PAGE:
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June 29 2009
It’s too bad about a certain movie that had a certain impact on a certain varietal that helped ignite the wine industry (and the Central Coast) to its current heights in the wine consumer renaissance.
Unfortunately, It seems almost cliché to make a reference to said movie for fear of being labeled as “That Guy”— the one that drops cultural references to movies that stopped being cultural touchstones four years ago. Doing so would be an indignity in the same realm of egregious faux pas as wearing all white sneakers and pulling out a travel map on the corner of 54th and Broadway when the world is right in front of you, with neatly marked street signs to boot, as multi-cultural, trend-forward, non white shoe-wearing “natives” jostle you out of the middle of the sidewalk.
That said, Sanford Winery is featured in a certain movie, it’s located equidistant between Lompoc and Buellton on a lonely, dusty stretch of pavement called Santa Rosa Road, and visiting Sanford is a nice companion to a dinner stop at a certain restaurant (that serves a tasty Santa Maria tri-tip) that figured as a minor player in this major movie.
Sanford is also a good introduction to what equity partners can do when they endeavor to raise the stakes—Sanford Pinot, in the past, has always being a nice, well-made wine, but it never quite transcended to the top of the vista in between the twin peaks of delicious and reliable. The Terlato Family have added much to quality in the bottle.
Vague introductions and sideways (ahem!) acknowledgements aside, the thing you should know is simple: Sanford Winery makes some killer Pinot and Chardonnay.
So good, in fact, they have now been inducted into my brand ambassador hall of fame alongside other favorites like A. Rafanelli and Dry Creek Vineyards.
To my palate, both the Pinot and the Chardonnay typify what is great about California wine —wines that are wrought with a deft touch and speak to a fruit-driven California sensibility that is unmistakable, while also being food-friendly.
The 2007 vintage is currently available; I would urge you to try both the Pinot and the Chard—K&L Wine Merchants has the Pinot and the Chard is in good distribution nationally found by searching Wine-Searcher.com
June 28 2009
More doodlings on the back of a wine stained napkin ...
I don’t mean to pick on university professors or researchers, but I can’t help but notice that the preponderance of research that comes out, specifically wine-related research from universities, is usually pretty lame.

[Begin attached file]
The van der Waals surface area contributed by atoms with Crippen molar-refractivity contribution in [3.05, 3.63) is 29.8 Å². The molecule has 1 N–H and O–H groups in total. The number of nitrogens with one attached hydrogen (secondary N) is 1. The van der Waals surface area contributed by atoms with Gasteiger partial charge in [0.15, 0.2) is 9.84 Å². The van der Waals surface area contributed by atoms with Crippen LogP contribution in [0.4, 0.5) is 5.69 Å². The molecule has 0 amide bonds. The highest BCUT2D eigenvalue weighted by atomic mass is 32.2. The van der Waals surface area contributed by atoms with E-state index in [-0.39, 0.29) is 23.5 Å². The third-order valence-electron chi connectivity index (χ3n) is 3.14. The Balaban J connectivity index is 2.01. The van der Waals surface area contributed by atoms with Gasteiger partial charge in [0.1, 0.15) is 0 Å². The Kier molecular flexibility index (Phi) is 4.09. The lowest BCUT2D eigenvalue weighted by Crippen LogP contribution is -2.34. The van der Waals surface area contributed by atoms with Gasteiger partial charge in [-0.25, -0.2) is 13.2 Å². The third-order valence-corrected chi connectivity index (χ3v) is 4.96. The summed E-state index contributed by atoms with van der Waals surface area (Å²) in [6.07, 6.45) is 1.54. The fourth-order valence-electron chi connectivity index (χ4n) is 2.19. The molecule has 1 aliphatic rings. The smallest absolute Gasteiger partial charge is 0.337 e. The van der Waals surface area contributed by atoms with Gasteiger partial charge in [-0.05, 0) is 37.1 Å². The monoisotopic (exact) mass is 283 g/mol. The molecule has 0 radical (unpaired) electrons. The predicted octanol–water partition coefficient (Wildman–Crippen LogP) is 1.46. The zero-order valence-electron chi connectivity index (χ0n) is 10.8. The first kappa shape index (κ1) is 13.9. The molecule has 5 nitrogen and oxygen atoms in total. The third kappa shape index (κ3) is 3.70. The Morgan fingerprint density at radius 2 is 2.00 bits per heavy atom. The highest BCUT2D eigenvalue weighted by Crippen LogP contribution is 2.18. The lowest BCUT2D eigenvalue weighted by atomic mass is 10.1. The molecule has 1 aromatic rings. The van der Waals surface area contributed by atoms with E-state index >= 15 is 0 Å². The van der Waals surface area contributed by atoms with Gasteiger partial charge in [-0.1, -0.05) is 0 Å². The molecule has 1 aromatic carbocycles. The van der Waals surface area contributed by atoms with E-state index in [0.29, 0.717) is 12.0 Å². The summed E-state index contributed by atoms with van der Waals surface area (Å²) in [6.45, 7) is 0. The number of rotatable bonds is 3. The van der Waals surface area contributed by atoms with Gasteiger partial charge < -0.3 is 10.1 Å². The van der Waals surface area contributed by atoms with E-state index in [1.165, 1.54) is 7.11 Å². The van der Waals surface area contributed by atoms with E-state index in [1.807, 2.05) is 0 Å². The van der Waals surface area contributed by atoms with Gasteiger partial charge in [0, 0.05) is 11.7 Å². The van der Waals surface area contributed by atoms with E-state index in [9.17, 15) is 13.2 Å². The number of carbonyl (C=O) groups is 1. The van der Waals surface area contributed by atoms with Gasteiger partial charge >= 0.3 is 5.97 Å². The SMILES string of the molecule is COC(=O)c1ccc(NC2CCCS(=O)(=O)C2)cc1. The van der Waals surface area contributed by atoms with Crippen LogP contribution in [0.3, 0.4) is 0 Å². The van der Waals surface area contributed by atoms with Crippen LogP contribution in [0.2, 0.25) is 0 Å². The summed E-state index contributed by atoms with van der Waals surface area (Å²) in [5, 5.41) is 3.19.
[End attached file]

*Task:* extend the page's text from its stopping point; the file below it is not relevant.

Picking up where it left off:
Yeah, I get the “publish or perish” notion, but is our academia sector now reduced to studying whether its more important for a winery to build a brand or to focus on high-quality? I suppose these two things can be mutually exclusive of each other, but on the branding front, didn’t Proctor & Gamble figure out this brand marketing thing 60 years ago?
The world is littered with “better” products that weren’t marketed well ... you have to be a savvy marketer to survive these days ... in wine or any consumer product category.
High brand awareness is more likely to lead to brand survival than high perception of wine quality, according to the study. It tracked the fates of 25 Texas wineries since 1991, when more than 900 Texas wine enthusiasts rated the quality and name recognition of the wineries’ products.
Researchers found an unmistakable trend: the more recognizable the brand, the better its rate of survival. They found no such link between quality ratings, so wine makers may be better off investing in marketing rather than expensive grapes, the study indicates.
With so many brands to consider, Texas consumers tend to put more weight in a wine’s cover than its content, the study also suggests.
“A lot of wineries put so much effort into improving the quality, but not as much attention is being paid to marketing. This study shows it needs to be done,” said its lead author, Natalia Kolyesnikova
June 27 2009
In the realm of words that are in danger of becoming utterly meaningless, “value” is right up there next to “strategize” and “authentic.”
Every year it seems more and more words take on a subjugated role in our daily lexicon and in the process they get used with mixed meaning to the point where the word loses all relevance as an individual contributor in the English language.
That said, the word “value” in wine is on the cusp of becoming utterly meaningless.
While true, I do feel like I’m doing a Jerry Seinfeld stand-up routine, all rhetorical questions: What does “value” even mean?
And, whose “value” is it?